By Dave Andrusko
Editor’s note. My family and I will be on vacation through August 25. I will occasionally add new items but for the most part we will repost “the best of the best” — the stories our readers have told us they especially liked over the last ten months.
On Tuesday NRL News Today carried a story about the governors and attorneys general of 22 states who joined together to file an amicus curiae (friend of the court) brief to support Alabama’s ban on dismemberment abortions.
U.S. District Judge Myron Thompson first issued a temporary restraining order against Alabama’s Unborn Child Protection from Dismemberment Abortion Act in July 2016.
Today West Virginia Attorney General Patrick Morrisey issued a release explaining why his state joined Arizona, Arkansas, Florida, Georgia, Idaho, Indiana, Kansas, Michigan, Missouri, Nebraska, Nevada, Ohio, Oklahoma, South Carolina, South Dakota, Texas, Utah and Wisconsin, along with governors from Kentucky and Mississippi in filing the amicus organized by the Office of Louisiana’s Attorney General Jeff Landry. [Six of the states have passed the ban, 16 have not as yet.]
“I support and defend life at every stage,” Morrisey said. “Our action seeks to defend the right of individual states to protect the lives of unborn children.”
Alabama’s law is similar to that implemented last year in the Mountaineer state which makes it unlawful “to purposely perform or attempt to perform a dismemberment abortion,” Morrisey explained.
Specifically, SB 10 outlaws a form of abortion that “dismember[s] a living unborn child and extract[s] him or her one piece at a time from the uterus.”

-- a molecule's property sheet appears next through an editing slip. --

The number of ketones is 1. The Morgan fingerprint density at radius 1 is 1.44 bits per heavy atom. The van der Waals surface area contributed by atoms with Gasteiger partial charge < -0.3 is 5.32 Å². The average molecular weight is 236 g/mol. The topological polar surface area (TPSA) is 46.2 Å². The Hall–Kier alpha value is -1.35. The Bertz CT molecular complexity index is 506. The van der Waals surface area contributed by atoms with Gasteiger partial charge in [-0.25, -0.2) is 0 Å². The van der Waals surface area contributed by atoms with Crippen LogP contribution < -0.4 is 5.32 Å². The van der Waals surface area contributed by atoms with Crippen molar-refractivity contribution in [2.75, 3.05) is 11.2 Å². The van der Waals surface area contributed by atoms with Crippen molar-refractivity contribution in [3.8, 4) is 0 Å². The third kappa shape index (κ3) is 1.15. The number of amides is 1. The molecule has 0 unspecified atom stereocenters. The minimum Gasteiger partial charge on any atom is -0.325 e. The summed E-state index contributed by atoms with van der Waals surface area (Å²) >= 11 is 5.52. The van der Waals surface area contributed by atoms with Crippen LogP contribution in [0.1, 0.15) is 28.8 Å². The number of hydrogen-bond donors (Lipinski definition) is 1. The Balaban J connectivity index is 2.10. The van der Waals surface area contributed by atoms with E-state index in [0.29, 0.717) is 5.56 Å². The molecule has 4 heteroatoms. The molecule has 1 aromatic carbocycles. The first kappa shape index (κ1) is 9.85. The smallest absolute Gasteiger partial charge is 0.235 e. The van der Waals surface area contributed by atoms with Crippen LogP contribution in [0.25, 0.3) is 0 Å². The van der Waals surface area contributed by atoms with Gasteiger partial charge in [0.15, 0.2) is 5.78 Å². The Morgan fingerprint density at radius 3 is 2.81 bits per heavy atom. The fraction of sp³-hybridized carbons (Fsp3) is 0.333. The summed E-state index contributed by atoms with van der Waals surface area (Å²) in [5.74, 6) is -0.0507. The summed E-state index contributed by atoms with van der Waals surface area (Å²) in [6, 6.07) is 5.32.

In his release, Morrisey noted that Judge Thompson’s action
blocked enforcement of Alabama’s law, which has called into question the authority of other states to abolish this particularly gruesome abortion method.
This month’s brief, filed before the 11th U.S. Circuit Court of Appeals, supports Alabama’s appeal and argues the lower court applied the wrong legal standard. It cites Supreme Court case law in arguing states have an interest in protecting and fostering respect for human life, including unborn life.
The states explain their intense interest in the Alabama law on the very first two pages of their 31-page brief,
The question raised by the district court’s decision goes to the heart of the States’ authority to regulate abortion. The Supreme Court has held that States (1) have an interest in protecting and fostering respect for human life, including unborn life, and (2) have the power to regulate the medical profession, including on matters of medical judgment and ethics. See Gonzales v. Carhart. As a result, States not only may prohibit specific abortion procedures that threaten to erode respect for life, but they may balance related medical tradeoffs when they do so, on condition that they do not unduly burden the decision to obtain an abortion. Although access to an abortion is a constitutional right, access to a particular abortion method — even a method favored by plaintiff abortion providers — is not.
The abortion method involved in this case is an exceptionally grisly one, potentially even more so than the “partial-birth” procedure at issue in Gonzales. The abortions here, referred to as “dismemberment” abortions, kill fetuses quite literally by tearing them limb from limb while they are still alive in the womb. The potential that repeated performance of such a procedure will compromise respect for life as well as the ethics of the medical profession is unquestionably serious.
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